Micah – The Judgment and Restoration of Judah


Micah emphasized the need for justice and peace. Like a lawyer, he set forth God’s case against Israel and Judah, their leaders, and their people. Throughout the book are prophecies about Jesus, the Messiah, who will gather the people into one nation. He will be their king and ruler, acting mercifully toward them. Micah makes it clear that God hates unkindness, idolatry, injustice, and empty ritual – and he still hates these today. But God is very willing to pardon the sins of any who repent.

The closing section of Micah describes a courtroom scene. God has a controversy against His people, and He calls the mountains and hills together to form the jury as He sets forth His case. There can only be one verdict: guilty.

Nevertheless, the book closes on a note of hope. The same God who executes judgment also delights to extend mercy.

Writer and Date

This book was written by the prophet Micah, a native of the village of Moresheth in southern Judah near the Philistine city of Gath. Since Micah championed the rights of the poor, he was probably a humble farmer or herdsman himself, although he shows a remarkable knowledge of Jerusalem and Samaria, the capital cities of the nations of Judah and Israel. Micah also tells us that he prophesied: “in the days of Jotham, Ahaz, and Hezekiah, kings of Judah”. The reigns of these three kings stretched from about 750 B. C. to 687 B. C.; so his book was probably written sometime during this period.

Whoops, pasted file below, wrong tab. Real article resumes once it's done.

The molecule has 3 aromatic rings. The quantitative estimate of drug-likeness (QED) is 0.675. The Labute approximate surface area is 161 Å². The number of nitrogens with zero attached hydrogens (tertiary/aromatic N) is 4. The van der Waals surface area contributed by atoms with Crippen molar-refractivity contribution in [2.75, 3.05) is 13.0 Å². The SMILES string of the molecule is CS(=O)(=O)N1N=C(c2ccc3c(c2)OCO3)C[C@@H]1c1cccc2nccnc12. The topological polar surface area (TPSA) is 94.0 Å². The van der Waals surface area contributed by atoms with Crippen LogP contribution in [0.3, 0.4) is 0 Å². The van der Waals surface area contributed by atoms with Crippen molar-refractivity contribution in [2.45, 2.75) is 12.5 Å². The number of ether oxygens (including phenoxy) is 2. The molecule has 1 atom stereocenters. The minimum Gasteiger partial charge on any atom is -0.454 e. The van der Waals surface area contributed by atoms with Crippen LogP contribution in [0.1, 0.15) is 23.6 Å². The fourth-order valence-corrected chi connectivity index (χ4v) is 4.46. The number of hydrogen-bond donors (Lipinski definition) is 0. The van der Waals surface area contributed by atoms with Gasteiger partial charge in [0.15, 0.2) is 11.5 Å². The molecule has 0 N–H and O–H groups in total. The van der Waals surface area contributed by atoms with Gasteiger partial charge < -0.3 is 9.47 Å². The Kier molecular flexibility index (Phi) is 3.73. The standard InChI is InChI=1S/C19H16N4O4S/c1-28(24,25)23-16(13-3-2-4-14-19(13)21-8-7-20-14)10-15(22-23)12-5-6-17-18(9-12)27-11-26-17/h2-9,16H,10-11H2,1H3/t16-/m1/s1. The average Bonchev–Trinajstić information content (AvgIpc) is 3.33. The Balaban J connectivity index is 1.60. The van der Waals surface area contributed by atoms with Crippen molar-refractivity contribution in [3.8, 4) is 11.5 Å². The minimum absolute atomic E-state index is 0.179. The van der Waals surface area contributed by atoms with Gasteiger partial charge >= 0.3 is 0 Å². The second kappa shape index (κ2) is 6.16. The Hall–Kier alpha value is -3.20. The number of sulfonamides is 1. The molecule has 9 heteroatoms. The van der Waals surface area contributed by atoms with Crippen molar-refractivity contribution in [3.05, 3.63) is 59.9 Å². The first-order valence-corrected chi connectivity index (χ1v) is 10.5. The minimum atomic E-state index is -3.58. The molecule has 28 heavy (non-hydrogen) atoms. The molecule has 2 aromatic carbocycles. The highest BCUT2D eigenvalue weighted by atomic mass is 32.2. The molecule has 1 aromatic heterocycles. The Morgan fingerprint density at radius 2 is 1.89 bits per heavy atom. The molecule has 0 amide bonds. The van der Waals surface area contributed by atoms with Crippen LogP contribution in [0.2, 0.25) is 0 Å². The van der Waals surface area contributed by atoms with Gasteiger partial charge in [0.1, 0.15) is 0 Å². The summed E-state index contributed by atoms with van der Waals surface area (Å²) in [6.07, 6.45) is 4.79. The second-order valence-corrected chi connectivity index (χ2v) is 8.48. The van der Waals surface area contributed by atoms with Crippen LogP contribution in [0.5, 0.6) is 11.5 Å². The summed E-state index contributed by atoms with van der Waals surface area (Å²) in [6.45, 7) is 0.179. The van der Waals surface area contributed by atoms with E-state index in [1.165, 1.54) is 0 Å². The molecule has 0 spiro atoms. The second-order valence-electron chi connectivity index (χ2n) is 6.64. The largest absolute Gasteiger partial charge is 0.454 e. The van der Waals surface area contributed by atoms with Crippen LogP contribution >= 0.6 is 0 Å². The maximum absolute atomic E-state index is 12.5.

Historical Setting of Micah

The book of Micah belongs to that turbulent period in which the Assyrians launched their drive for supremacy throughout the ancient world. Micah probably saw his prophecy of judgment against Israel fulfilled since Assyrians defeated this nation in 722 B. C.

Theological Contribution of Micah

The mixture of judgment and promise in the book is a striking characteristic of the Old Testament prophets. These contrasting passages give a real insight into the character of God. In His wrath He remembers mercy; He can not maintain His anger forever. God was determined to maintain His holiness, and so He acted in judgment on those who had broken His covenant. But He was just as determined to fulfill the promises He had made to Abraham centuries earlier.

Perhaps the greatest contribution of the book of Micah is its clear prediction of the ultimate fulfillment of the covenant: a coming Savior.

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